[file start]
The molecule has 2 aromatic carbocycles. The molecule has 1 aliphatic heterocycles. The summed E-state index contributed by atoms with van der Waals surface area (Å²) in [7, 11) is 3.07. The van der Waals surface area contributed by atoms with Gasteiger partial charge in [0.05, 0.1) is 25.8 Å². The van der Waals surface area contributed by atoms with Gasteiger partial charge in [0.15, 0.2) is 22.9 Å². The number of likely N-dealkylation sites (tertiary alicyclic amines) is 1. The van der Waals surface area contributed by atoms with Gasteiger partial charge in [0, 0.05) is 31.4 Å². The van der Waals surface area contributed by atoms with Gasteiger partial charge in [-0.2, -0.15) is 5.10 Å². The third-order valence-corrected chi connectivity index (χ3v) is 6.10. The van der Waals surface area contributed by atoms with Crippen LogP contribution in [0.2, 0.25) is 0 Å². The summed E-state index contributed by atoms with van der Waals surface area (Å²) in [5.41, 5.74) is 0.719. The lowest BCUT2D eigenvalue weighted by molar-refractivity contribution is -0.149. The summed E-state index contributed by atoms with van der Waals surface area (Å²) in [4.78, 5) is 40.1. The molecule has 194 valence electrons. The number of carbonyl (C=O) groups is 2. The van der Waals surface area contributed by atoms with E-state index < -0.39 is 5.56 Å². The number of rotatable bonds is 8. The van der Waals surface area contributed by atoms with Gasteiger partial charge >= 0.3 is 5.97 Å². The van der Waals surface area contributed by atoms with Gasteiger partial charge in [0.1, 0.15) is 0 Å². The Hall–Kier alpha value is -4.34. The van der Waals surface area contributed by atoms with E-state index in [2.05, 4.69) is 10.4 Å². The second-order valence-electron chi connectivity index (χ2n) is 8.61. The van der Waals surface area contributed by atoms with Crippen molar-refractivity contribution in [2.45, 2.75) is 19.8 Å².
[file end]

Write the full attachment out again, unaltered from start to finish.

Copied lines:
The molecule has 2 aromatic carbocycles. The molecule has 1 aliphatic heterocycles. The summed E-state index contributed by atoms with van der Waals surface area (Å²) in [7, 11) is 3.07. The van der Waals surface area contributed by atoms with Gasteiger partial charge in [0.05, 0.1) is 25.8 Å². The van der Waals surface area contributed by atoms with Gasteiger partial charge in [0.15, 0.2) is 22.9 Å². The number of likely N-dealkylation sites (tertiary alicyclic amines) is 1. The van der Waals surface area contributed by atoms with Gasteiger partial charge in [0, 0.05) is 31.4 Å². The van der Waals surface area contributed by atoms with Gasteiger partial charge in [-0.2, -0.15) is 5.10 Å². The third-order valence-corrected chi connectivity index (χ3v) is 6.10. The van der Waals surface area contributed by atoms with Crippen LogP contribution in [0.2, 0.25) is 0 Å². The summed E-state index contributed by atoms with van der Waals surface area (Å²) in [5.41, 5.74) is 0.719. The lowest BCUT2D eigenvalue weighted by molar-refractivity contribution is -0.149. The summed E-state index contributed by atoms with van der Waals surface area (Å²) in [4.78, 5) is 40.1. The molecule has 194 valence electrons. The number of carbonyl (C=O) groups is 2. The van der Waals surface area contributed by atoms with E-state index < -0.39 is 5.56 Å². The number of rotatable bonds is 8. The van der Waals surface area contributed by atoms with Gasteiger partial charge >= 0.3 is 5.97 Å². The van der Waals surface area contributed by atoms with Gasteiger partial charge in [0.1, 0.15) is 0 Å². The Hall–Kier alpha value is -4.34. The van der Waals surface area contributed by atoms with E-state index in [2.05, 4.69) is 10.4 Å². The second-order valence-electron chi connectivity index (χ2n) is 8.61. The van der Waals surface area contributed by atoms with Crippen molar-refractivity contribution in [2.45, 2.75) is 19.8 Å².